[Updated with info from publisher Chris Harte’s staff memo, which is reprinted in full here.]
According to the Star Tribune’s website this morning, the paper says it has stopped making quarterly payments on its debt, and a bankruptcy filing is one option as it negotiates with creditors.
The paper reports that it skipped a $9 million payment to senior creditors on its $432 million in debt. The payment was due yesterday. In June, the Strib skipped an interest payment to junior creditors, which at the time publisher Chris Harte said senior creditors okayed as part of a financial restructuring that has not come to fruition.
According to the story, “All options, including a bankruptcy filing, are on the table,” but Harte says “nothing is imminent.”
It is, however, the first time Harte has not knocked down the bankruptcy option. In May, the New York Post reported the paper was “on the brink of bankruptcy,” but that brink has carried at least through the summer and early fall.
Since June, Strib management received $2.5 million in concessions from its newsroom, and earlier this month, laid off several pressmen, saving a reported $2 million to $3 million. The paper has sought an additional $9 million to $10 million from a consortium of blue-collar unions that have so far refused to renegotiate existing contracts.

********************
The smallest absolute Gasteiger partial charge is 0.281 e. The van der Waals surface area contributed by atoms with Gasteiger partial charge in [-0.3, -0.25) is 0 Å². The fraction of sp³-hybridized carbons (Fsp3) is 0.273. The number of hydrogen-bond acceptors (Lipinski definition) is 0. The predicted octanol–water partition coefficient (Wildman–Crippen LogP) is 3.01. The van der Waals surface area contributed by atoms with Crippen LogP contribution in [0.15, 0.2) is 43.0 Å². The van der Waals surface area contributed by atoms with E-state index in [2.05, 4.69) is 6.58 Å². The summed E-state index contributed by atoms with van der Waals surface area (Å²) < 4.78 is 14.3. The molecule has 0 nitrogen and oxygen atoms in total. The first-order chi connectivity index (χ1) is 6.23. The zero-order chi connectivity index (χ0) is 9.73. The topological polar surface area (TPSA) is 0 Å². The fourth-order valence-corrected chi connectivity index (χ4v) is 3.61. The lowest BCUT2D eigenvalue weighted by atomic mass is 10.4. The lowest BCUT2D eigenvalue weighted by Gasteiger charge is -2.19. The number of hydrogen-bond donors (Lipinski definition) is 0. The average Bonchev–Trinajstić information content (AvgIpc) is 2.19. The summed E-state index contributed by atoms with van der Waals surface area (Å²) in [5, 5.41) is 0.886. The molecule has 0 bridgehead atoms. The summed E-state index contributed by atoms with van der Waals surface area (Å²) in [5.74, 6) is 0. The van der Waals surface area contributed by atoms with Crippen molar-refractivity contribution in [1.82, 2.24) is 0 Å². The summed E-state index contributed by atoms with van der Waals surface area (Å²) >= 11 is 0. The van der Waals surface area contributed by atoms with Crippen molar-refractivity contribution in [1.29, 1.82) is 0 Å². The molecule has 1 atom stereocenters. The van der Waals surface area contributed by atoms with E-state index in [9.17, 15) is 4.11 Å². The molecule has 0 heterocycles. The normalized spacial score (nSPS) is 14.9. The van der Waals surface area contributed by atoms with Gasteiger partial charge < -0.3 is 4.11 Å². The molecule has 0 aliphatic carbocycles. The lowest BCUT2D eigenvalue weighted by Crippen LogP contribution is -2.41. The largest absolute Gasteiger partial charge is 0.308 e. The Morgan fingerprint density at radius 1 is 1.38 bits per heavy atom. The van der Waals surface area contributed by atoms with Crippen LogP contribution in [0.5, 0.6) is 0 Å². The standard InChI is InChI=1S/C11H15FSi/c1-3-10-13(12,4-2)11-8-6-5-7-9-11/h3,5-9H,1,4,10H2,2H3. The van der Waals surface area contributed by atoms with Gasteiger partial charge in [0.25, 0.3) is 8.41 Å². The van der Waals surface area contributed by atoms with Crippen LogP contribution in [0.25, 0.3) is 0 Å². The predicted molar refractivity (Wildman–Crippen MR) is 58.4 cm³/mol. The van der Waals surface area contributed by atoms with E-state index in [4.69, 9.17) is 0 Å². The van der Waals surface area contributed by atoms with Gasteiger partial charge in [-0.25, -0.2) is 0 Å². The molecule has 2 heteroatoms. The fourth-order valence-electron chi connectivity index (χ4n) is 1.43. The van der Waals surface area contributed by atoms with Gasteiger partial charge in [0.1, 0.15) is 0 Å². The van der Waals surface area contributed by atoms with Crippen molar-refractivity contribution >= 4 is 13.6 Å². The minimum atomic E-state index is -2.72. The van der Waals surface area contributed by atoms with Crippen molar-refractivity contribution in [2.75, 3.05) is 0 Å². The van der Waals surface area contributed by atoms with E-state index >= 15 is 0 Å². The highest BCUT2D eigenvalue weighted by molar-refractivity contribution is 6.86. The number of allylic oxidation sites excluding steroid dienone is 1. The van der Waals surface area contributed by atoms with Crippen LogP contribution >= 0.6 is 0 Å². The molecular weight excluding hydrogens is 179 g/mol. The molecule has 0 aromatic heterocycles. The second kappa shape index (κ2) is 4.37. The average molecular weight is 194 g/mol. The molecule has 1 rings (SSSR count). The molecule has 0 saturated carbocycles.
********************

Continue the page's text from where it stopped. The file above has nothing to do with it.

Harte told reporter Matt McKinney the paper is still profitable — though apparently not enough to pay its mortgage in a cratering economy.
In a memo this morning to staff, Harte wrote that restructuring negotiations have “been further complicated by the tightening of the credit markets.” He added that “the deterioration of the overall economy has continued to negatively impact our revenue.”
In June, Strib co-owners Avista Capital Partners said they’d written down $75 million of their initial $100 million cash investment. Even that remaining equity has likely been gone for some time; the paper almost certaintly wouldn’t sell for the $432 million still owed. That leaves speculation that Harte is basically running the operation for the lenders.
We’ll update this story throughout the day.